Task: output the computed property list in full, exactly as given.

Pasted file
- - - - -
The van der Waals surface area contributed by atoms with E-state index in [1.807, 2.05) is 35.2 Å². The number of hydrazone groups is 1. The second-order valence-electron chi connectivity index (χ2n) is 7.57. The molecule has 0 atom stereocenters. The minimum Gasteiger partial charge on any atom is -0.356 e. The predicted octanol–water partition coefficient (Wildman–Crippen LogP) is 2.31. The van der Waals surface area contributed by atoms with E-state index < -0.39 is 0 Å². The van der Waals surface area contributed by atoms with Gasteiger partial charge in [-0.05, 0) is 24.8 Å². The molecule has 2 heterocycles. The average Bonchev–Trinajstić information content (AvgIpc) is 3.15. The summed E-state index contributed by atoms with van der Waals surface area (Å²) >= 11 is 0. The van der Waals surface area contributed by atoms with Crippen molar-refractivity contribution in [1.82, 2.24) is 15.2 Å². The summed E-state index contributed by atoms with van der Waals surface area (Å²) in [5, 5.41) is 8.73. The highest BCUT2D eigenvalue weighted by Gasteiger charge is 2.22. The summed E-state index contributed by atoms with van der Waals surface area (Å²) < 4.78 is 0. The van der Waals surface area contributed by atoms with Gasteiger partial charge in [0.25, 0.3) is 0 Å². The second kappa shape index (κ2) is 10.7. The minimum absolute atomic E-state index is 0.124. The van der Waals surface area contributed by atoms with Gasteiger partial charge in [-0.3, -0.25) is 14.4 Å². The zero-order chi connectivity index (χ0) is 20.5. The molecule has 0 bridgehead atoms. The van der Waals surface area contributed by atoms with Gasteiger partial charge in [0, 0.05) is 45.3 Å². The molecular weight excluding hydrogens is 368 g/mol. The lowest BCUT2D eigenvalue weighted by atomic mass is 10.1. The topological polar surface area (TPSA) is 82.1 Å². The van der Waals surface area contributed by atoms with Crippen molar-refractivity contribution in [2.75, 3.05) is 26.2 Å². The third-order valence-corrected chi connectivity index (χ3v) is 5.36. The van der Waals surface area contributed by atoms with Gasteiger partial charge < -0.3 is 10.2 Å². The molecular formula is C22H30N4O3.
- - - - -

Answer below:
The van der Waals surface area contributed by atoms with E-state index in [1.807, 2.05) is 35.2 Å². The number of hydrazone groups is 1. The second-order valence-electron chi connectivity index (χ2n) is 7.57. The molecule has 0 atom stereocenters. The minimum Gasteiger partial charge on any atom is -0.356 e. The predicted octanol–water partition coefficient (Wildman–Crippen LogP) is 2.31. The van der Waals surface area contributed by atoms with E-state index < -0.39 is 0 Å². The van der Waals surface area contributed by atoms with Gasteiger partial charge in [-0.05, 0) is 24.8 Å². The molecule has 2 heterocycles. The average Bonchev–Trinajstić information content (AvgIpc) is 3.15. The summed E-state index contributed by atoms with van der Waals surface area (Å²) >= 11 is 0. The van der Waals surface area contributed by atoms with Crippen molar-refractivity contribution in [1.82, 2.24) is 15.2 Å². The summed E-state index contributed by atoms with van der Waals surface area (Å²) in [5, 5.41) is 8.73. The highest BCUT2D eigenvalue weighted by Gasteiger charge is 2.22. The summed E-state index contributed by atoms with van der Waals surface area (Å²) < 4.78 is 0. The van der Waals surface area contributed by atoms with Gasteiger partial charge in [0.25, 0.3) is 0 Å². The second kappa shape index (κ2) is 10.7. The minimum absolute atomic E-state index is 0.124. The van der Waals surface area contributed by atoms with Gasteiger partial charge in [-0.3, -0.25) is 14.4 Å². The zero-order chi connectivity index (χ0) is 20.5. The molecule has 0 bridgehead atoms. The van der Waals surface area contributed by atoms with Gasteiger partial charge in [0, 0.05) is 45.3 Å². The molecular weight excluding hydrogens is 368 g/mol. The lowest BCUT2D eigenvalue weighted by atomic mass is 10.1. The topological polar surface area (TPSA) is 82.1 Å². The van der Waals surface area contributed by atoms with Crippen molar-refractivity contribution in [2.75, 3.05) is 26.2 Å². The third-order valence-corrected chi connectivity index (χ3v) is 5.36. The van der Waals surface area contributed by atoms with Gasteiger partial charge < -0.3 is 10.2 Å². The molecular formula is C22H30N4O3.